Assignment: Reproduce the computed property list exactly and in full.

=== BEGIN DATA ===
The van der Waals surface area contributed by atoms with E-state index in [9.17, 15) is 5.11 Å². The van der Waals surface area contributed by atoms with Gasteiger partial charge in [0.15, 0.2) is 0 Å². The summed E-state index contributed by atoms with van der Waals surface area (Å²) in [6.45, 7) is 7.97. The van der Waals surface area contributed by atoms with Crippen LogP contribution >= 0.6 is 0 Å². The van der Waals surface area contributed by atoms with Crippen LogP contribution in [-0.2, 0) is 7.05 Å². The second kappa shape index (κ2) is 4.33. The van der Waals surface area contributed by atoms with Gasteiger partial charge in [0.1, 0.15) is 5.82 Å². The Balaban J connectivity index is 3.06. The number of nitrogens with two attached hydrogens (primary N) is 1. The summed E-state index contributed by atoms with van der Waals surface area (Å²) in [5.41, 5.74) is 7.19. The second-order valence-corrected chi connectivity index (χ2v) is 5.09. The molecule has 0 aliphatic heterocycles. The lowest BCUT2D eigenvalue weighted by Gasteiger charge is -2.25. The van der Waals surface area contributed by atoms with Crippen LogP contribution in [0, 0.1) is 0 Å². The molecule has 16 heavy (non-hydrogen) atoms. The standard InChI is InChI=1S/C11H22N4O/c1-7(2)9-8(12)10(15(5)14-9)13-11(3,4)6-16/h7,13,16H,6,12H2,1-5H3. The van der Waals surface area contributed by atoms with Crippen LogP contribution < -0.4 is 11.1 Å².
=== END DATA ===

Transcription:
The van der Waals surface area contributed by atoms with E-state index in [9.17, 15) is 5.11 Å². The van der Waals surface area contributed by atoms with Gasteiger partial charge in [0.15, 0.2) is 0 Å². The summed E-state index contributed by atoms with van der Waals surface area (Å²) in [6.45, 7) is 7.97. The van der Waals surface area contributed by atoms with Crippen LogP contribution >= 0.6 is 0 Å². The van der Waals surface area contributed by atoms with Crippen LogP contribution in [-0.2, 0) is 7.05 Å². The second kappa shape index (κ2) is 4.33. The van der Waals surface area contributed by atoms with Gasteiger partial charge in [0.1, 0.15) is 5.82 Å². The Balaban J connectivity index is 3.06. The number of nitrogens with two attached hydrogens (primary N) is 1. The summed E-state index contributed by atoms with van der Waals surface area (Å²) in [5.41, 5.74) is 7.19. The second-order valence-corrected chi connectivity index (χ2v) is 5.09. The molecule has 0 aliphatic heterocycles. The lowest BCUT2D eigenvalue weighted by Gasteiger charge is -2.25. The van der Waals surface area contributed by atoms with Crippen LogP contribution in [0, 0.1) is 0 Å². The molecule has 16 heavy (non-hydrogen) atoms. The standard InChI is InChI=1S/C11H22N4O/c1-7(2)9-8(12)10(15(5)14-9)13-11(3,4)6-16/h7,13,16H,6,12H2,1-5H3. The van der Waals surface area contributed by atoms with Crippen LogP contribution < -0.4 is 11.1 Å².